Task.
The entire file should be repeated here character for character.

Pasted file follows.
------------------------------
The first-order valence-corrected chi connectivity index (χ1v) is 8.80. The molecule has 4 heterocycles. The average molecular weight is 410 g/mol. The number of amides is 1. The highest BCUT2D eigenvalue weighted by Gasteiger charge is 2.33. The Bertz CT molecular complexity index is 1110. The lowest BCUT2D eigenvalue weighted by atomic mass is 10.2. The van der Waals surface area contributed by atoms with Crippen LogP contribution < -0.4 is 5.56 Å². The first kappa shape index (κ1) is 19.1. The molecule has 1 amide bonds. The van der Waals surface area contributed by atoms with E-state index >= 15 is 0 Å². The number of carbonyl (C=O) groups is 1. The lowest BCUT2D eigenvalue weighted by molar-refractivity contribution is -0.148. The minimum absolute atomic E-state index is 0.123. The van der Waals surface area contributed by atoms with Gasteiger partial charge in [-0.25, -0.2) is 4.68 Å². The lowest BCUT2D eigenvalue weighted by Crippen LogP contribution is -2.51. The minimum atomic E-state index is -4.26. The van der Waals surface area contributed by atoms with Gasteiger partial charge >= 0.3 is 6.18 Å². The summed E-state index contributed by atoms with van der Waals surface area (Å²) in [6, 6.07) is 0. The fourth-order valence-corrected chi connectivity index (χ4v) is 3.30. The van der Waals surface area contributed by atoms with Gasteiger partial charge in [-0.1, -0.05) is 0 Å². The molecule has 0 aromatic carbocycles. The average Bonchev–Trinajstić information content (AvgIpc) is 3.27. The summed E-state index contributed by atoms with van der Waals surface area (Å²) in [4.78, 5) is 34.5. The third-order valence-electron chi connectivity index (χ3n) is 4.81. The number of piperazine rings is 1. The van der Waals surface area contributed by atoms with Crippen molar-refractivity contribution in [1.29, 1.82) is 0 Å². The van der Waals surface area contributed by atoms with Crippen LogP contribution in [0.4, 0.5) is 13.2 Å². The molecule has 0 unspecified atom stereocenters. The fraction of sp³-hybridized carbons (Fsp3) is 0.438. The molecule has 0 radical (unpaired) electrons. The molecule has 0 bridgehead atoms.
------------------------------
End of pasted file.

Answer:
The first-order valence-corrected chi connectivity index (χ1v) is 8.80. The molecule has 4 heterocycles. The average molecular weight is 410 g/mol. The number of amides is 1. The highest BCUT2D eigenvalue weighted by Gasteiger charge is 2.33. The Bertz CT molecular complexity index is 1110. The lowest BCUT2D eigenvalue weighted by atomic mass is 10.2. The van der Waals surface area contributed by atoms with Crippen LogP contribution < -0.4 is 5.56 Å². The first kappa shape index (κ1) is 19.1. The molecule has 1 amide bonds. The van der Waals surface area contributed by atoms with E-state index >= 15 is 0 Å². The number of carbonyl (C=O) groups is 1. The lowest BCUT2D eigenvalue weighted by molar-refractivity contribution is -0.148. The minimum absolute atomic E-state index is 0.123. The van der Waals surface area contributed by atoms with Gasteiger partial charge in [-0.25, -0.2) is 4.68 Å². The lowest BCUT2D eigenvalue weighted by Crippen LogP contribution is -2.51. The minimum atomic E-state index is -4.26. The van der Waals surface area contributed by atoms with Gasteiger partial charge >= 0.3 is 6.18 Å². The summed E-state index contributed by atoms with van der Waals surface area (Å²) in [6, 6.07) is 0. The fourth-order valence-corrected chi connectivity index (χ4v) is 3.30. The van der Waals surface area contributed by atoms with Gasteiger partial charge in [-0.1, -0.05) is 0 Å². The molecule has 0 aromatic carbocycles. The average Bonchev–Trinajstić information content (AvgIpc) is 3.27. The summed E-state index contributed by atoms with van der Waals surface area (Å²) in [4.78, 5) is 34.5. The third-order valence-electron chi connectivity index (χ3n) is 4.81. The number of piperazine rings is 1. The van der Waals surface area contributed by atoms with Crippen molar-refractivity contribution in [1.29, 1.82) is 0 Å². The van der Waals surface area contributed by atoms with Crippen LogP contribution in [0.4, 0.5) is 13.2 Å². The molecule has 0 unspecified atom stereocenters. The fraction of sp³-hybridized carbons (Fsp3) is 0.438. The molecule has 0 radical (unpaired) electrons. The molecule has 0 bridgehead atoms.